GUT INSTINCT, or intuition, is thought of as dangerous ground as it can – and often has – lead to a discriminatory selection process. Using intuition by itself may lead to situations where we only hire people who we know or like, people who we don’t feel threatened by, who remind us of ourselves, who are exactly the same as the other people on our team, etc. In other words, your gut instinct, if not combined with more scientific data, is likely to result in hiring the person you can see yourself having a drink with or inviting to a barbecue – not necessarily the person who is the best for the job.
Though these experts are correct, it is important to note that the role of gut instinct and intuition should not be completely ignored. Instinct plays a vital role in how we make decisions and prevents us from falling into the dangerous territory of groupthink and over-analysis.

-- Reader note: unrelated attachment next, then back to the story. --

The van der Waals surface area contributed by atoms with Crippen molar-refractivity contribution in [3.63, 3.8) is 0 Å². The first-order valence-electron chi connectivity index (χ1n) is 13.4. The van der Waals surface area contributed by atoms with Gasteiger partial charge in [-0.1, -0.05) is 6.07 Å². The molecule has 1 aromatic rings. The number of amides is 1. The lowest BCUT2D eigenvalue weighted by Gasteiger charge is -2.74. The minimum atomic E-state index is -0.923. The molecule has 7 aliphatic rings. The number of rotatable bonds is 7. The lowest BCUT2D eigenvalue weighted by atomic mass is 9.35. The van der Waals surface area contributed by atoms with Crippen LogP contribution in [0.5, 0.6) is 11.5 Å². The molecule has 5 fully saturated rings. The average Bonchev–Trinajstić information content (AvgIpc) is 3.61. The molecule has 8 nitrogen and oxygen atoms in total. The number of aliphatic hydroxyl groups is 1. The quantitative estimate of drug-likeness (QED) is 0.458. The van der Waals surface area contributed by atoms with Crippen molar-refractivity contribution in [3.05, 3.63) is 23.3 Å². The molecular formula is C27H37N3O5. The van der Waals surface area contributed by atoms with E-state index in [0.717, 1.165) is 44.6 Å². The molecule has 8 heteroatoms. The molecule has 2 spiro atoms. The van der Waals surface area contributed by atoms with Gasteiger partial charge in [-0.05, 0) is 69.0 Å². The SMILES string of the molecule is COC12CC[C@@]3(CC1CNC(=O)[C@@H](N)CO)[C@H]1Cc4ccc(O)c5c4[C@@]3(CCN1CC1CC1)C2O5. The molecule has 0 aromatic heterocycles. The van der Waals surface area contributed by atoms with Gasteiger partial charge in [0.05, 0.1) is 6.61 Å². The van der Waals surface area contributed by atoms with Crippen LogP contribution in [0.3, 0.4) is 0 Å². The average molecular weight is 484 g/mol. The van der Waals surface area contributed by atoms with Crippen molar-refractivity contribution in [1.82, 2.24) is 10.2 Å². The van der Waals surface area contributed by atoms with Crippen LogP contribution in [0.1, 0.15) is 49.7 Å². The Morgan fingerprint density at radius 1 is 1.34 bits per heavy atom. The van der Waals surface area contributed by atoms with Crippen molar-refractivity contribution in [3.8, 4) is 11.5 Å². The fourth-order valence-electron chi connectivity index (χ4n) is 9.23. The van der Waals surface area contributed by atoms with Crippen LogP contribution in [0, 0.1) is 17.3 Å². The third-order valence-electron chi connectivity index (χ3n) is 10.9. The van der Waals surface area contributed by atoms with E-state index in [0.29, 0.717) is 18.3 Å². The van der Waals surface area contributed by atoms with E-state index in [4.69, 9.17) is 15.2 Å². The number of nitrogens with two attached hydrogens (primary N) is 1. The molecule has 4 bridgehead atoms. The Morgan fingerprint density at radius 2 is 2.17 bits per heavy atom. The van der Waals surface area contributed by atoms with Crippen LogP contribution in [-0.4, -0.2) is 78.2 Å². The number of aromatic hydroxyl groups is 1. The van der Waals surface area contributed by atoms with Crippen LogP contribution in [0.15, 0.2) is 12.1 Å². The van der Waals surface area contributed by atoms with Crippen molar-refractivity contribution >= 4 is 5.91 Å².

The role of the gut
Instinct is a biological function that helps us to determine danger. It is a natural subconscious response. Think of a time when you’ve met someone you just didn’t feel comfortable around, and then you later found out that person had a shady past. Your intuition was confirmed by evidence. Think of a time when you felt a little off in someone’s house, only to find out later that your host had just had a heated argument with their partner before you arrived.
This is your brain taking the temperature of a room, feeling the underlying tension and responding to it by eliciting your fight-or-flight instinct. When it comes to business decisions, it is usually our expertise, experience and knowledge that allow us to read a situation and respond to it instinctually. So, why are we ignoring our instincts in business today?
When it comes to business decisions, the fear-of-failure mindset has permeated organizations at all levels and in all industries as a not-so-surprising side effect of having gone through a global financial crisis. It makes sense that after a period of economic instability, businesses will be cautious in their strategy, and business leaders will be apprehensive when making decisions.